"Credit problems? We can erase your bad credit, 100% guaranteed. Create a new credit identity — legally."

All over the USA, unscrupulous companies appeal every day to people with bad credit histories. They claim they can fix credit reports, for a "small" fee. Unfortunately, after consumers pay them large sums of money in upfront fees, these companies often vanish with the money.

In reality, no one can legally remove negative information from a credit report. The law does, however, allow consumers to request a reinvestigation of information in a file that is disputed as inaccurate or incomplete at no charge. Everything a credit repair clinic can do for you legally, you can do for yourself at little or no cost.

If you do run into a crooked company, file a complaint with the Federal Trade Commission by contacting the Consumer Response Center. Although it cannot resolve individual problems for consumers, it can act against a company if it sees a pattern of possible law violations.

Managing Debt

If creditors are calling you to pay up, and you sense that you may be heading into deep waters, consider calling a debt counselor. A good place to start is the Consumer Credit Counseling Service, or CCCS, a nonprofit organization that provides credit counseling. They can't make the bills go away, but they can help you carefully review all your financial information — including income, expenses and debts — to develop a plan that will help you achieve your financial goals.

At CCCS, you and your counselor develop a monthly budget for living expenses and creditor repayment. CCCS then negotiates with your creditors to attempt to defer past due amounts, and in many cases, lower or even waive interest rates. The goal is to enable you to live within your new budget and to get out of debt as quickly as possible.

Credit Glossary

The language of credit cards can be very confusing for those not steeped in financial argot. From A to Z, we're here to help.

Adjusted balance A method used by some card issuers in which they subtract all payments made during the month, then add the finance charges.
Annual fee A bank charge for use of a credit card levied each year, which can range from $15 to $300, billed directly to the customer's monthly statement. Many credit cards come without an annual fee.
Annual Percentage Rate (APR) The interest rate reflecting the total yearly cost of the interest on a loan, expressed as a percentage rate. Under the federal Truth in Lending Act, it must be calculated in a standard way to allow consumers to make 'apples to apples' comparisons of lending terms.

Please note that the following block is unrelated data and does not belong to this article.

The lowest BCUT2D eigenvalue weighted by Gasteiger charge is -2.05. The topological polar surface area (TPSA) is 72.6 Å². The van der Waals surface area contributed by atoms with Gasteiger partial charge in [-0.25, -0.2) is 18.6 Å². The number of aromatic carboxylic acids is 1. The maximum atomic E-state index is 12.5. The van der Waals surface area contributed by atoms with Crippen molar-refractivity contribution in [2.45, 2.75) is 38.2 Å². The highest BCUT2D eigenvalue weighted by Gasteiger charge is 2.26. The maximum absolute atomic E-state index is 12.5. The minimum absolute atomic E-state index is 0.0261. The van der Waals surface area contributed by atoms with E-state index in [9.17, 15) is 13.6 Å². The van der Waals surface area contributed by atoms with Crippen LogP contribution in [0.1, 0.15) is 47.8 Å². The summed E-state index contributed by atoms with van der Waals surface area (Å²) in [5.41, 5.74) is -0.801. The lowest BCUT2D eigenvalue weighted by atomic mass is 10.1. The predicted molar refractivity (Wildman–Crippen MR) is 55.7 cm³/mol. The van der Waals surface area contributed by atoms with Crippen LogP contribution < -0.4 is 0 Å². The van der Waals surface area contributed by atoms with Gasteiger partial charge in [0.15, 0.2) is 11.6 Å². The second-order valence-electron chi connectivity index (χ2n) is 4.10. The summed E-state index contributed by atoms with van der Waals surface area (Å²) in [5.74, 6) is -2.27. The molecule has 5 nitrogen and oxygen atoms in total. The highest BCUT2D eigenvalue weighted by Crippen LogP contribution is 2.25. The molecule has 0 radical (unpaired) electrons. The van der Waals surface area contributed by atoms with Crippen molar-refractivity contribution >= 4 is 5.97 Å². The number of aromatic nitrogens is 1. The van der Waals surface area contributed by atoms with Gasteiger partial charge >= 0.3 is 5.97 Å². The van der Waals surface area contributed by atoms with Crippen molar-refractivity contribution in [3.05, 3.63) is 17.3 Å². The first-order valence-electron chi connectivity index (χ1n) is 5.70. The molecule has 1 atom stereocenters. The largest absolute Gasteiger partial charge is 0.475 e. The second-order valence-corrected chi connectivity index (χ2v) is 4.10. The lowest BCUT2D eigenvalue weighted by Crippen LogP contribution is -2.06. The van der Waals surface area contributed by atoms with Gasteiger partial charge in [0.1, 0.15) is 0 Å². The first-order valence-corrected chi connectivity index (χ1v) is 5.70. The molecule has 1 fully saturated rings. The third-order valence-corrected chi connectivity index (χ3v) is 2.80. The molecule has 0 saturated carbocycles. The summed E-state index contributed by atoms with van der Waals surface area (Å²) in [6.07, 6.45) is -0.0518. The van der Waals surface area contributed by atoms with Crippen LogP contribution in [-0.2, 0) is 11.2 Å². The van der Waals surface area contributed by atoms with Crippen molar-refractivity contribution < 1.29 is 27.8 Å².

Average daily balance This is the method by which most credit cards calculate your payment due. An average daily balance is determined by adding each day's balance and then dividing that total by the number of days in a billing cycle. The average daily balance is then multiplied by a card's monthly periodic rate, which is calculated by dividing the annual percentage rate by 12. A card with an annual rate of 18 percent would have a monthly periodic rate of 1.5 percent. If that card had a $500 average daily balance it would yield a monthly finance charge of $7.50.
Balance transfer The process of moving an unpaid credit card debt from one issuer to another. Card issuers sometimes offer teaser rates to encourage balance transfers coming in and balance transfer fees to discourage them from going out.
Balance transfer fee Fee charged customers for transferring an outstanding balance from one card to another.
Bankruptcy The last resort for a borrower. If the borrower has difficulty meeting rent or mortgage payments and is completely extended beyond the credit limit, and the collection agencies are uncooperative, the borrower may need to file for protection. There are two basic ways of filing for personal bankruptcy. A Chapter 7 bankruptcy declaration gets rid of all debts (except some taxes and maybe alimony payments); Chapter 13 allows a borrower with a steady income to pay off bills over a 36- to 60-month period. It's a serious step for a borrower because it severely limits access to credit for years to come.